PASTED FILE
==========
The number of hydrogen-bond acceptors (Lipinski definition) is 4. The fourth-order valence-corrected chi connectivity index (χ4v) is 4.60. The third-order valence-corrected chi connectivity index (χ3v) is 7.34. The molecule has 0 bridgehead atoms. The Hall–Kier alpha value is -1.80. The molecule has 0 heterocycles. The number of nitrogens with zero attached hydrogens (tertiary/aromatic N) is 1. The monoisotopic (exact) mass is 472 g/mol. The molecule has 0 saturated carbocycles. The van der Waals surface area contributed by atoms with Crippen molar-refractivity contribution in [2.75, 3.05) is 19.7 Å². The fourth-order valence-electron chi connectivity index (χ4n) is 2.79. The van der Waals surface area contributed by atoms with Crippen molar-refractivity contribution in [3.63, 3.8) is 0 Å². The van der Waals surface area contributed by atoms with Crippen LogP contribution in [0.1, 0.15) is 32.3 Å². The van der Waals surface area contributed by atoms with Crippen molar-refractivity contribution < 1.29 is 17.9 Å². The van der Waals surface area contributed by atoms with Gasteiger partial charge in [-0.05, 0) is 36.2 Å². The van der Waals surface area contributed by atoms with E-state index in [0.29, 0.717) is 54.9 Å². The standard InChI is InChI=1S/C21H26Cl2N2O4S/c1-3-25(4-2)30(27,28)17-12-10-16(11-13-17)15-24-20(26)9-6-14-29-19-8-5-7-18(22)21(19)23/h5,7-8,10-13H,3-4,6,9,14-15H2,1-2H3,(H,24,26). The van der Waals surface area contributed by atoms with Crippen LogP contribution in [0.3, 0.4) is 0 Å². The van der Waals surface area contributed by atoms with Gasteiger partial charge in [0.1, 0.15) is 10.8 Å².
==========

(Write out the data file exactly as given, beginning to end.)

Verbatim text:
The number of hydrogen-bond acceptors (Lipinski definition) is 4. The fourth-order valence-corrected chi connectivity index (χ4v) is 4.60. The third-order valence-corrected chi connectivity index (χ3v) is 7.34. The molecule has 0 bridgehead atoms. The Hall–Kier alpha value is -1.80. The molecule has 0 heterocycles. The number of nitrogens with zero attached hydrogens (tertiary/aromatic N) is 1. The monoisotopic (exact) mass is 472 g/mol. The molecule has 0 saturated carbocycles. The van der Waals surface area contributed by atoms with Crippen molar-refractivity contribution in [2.75, 3.05) is 19.7 Å². The fourth-order valence-electron chi connectivity index (χ4n) is 2.79. The van der Waals surface area contributed by atoms with Crippen molar-refractivity contribution in [3.63, 3.8) is 0 Å². The van der Waals surface area contributed by atoms with Crippen LogP contribution in [0.1, 0.15) is 32.3 Å². The van der Waals surface area contributed by atoms with Crippen molar-refractivity contribution < 1.29 is 17.9 Å². The van der Waals surface area contributed by atoms with Gasteiger partial charge in [-0.05, 0) is 36.2 Å². The van der Waals surface area contributed by atoms with E-state index in [0.29, 0.717) is 54.9 Å². The standard InChI is InChI=1S/C21H26Cl2N2O4S/c1-3-25(4-2)30(27,28)17-12-10-16(11-13-17)15-24-20(26)9-6-14-29-19-8-5-7-18(22)21(19)23/h5,7-8,10-13H,3-4,6,9,14-15H2,1-2H3,(H,24,26). The van der Waals surface area contributed by atoms with Crippen LogP contribution in [0.3, 0.4) is 0 Å². The van der Waals surface area contributed by atoms with Gasteiger partial charge in [0.1, 0.15) is 10.8 Å².